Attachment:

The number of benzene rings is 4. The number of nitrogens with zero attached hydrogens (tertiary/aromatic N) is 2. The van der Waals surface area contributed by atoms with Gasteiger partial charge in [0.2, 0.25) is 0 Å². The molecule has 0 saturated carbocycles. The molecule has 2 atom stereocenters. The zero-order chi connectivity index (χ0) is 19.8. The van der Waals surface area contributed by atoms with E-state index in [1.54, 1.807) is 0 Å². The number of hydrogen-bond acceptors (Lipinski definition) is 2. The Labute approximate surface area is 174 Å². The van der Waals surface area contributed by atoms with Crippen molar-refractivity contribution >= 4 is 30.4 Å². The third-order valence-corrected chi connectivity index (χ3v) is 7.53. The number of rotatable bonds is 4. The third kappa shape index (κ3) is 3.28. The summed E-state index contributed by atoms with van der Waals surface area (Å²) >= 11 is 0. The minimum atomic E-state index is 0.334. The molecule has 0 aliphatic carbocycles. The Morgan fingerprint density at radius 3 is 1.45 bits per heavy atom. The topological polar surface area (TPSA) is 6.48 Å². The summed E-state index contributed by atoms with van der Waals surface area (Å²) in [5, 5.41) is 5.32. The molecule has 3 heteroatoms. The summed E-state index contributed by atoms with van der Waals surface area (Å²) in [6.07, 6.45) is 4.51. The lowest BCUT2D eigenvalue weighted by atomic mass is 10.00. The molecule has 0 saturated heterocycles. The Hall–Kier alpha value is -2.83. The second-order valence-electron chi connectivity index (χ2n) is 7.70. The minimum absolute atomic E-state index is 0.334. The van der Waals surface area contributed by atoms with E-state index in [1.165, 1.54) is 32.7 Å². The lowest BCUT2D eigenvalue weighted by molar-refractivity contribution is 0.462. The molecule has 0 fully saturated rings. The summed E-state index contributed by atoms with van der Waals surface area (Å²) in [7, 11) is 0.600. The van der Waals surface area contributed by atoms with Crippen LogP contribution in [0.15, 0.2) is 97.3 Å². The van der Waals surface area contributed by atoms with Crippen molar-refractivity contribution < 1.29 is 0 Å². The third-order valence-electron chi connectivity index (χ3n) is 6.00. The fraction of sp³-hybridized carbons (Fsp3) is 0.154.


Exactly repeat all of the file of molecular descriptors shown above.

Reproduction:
The number of benzene rings is 4. The number of nitrogens with zero attached hydrogens (tertiary/aromatic N) is 2. The van der Waals surface area contributed by atoms with Gasteiger partial charge in [0.2, 0.25) is 0 Å². The molecule has 0 saturated carbocycles. The molecule has 2 atom stereocenters. The zero-order chi connectivity index (χ0) is 19.8. The van der Waals surface area contributed by atoms with E-state index in [1.54, 1.807) is 0 Å². The number of hydrogen-bond acceptors (Lipinski definition) is 2. The Labute approximate surface area is 174 Å². The van der Waals surface area contributed by atoms with Crippen molar-refractivity contribution >= 4 is 30.4 Å². The third-order valence-corrected chi connectivity index (χ3v) is 7.53. The number of rotatable bonds is 4. The third kappa shape index (κ3) is 3.28. The summed E-state index contributed by atoms with van der Waals surface area (Å²) >= 11 is 0. The minimum atomic E-state index is 0.334. The molecule has 0 aliphatic carbocycles. The Morgan fingerprint density at radius 3 is 1.45 bits per heavy atom. The topological polar surface area (TPSA) is 6.48 Å². The summed E-state index contributed by atoms with van der Waals surface area (Å²) in [5, 5.41) is 5.32. The molecule has 3 heteroatoms. The summed E-state index contributed by atoms with van der Waals surface area (Å²) in [6.07, 6.45) is 4.51. The lowest BCUT2D eigenvalue weighted by atomic mass is 10.00. The molecule has 0 saturated heterocycles. The Hall–Kier alpha value is -2.83. The second-order valence-electron chi connectivity index (χ2n) is 7.70. The minimum absolute atomic E-state index is 0.334. The van der Waals surface area contributed by atoms with E-state index in [1.165, 1.54) is 32.7 Å². The lowest BCUT2D eigenvalue weighted by molar-refractivity contribution is 0.462. The molecule has 0 fully saturated rings. The summed E-state index contributed by atoms with van der Waals surface area (Å²) in [7, 11) is 0.600. The van der Waals surface area contributed by atoms with Crippen LogP contribution in [0.15, 0.2) is 97.3 Å². The van der Waals surface area contributed by atoms with Crippen molar-refractivity contribution < 1.29 is 0 Å². The third-order valence-electron chi connectivity index (χ3n) is 6.00. The fraction of sp³-hybridized carbons (Fsp3) is 0.154.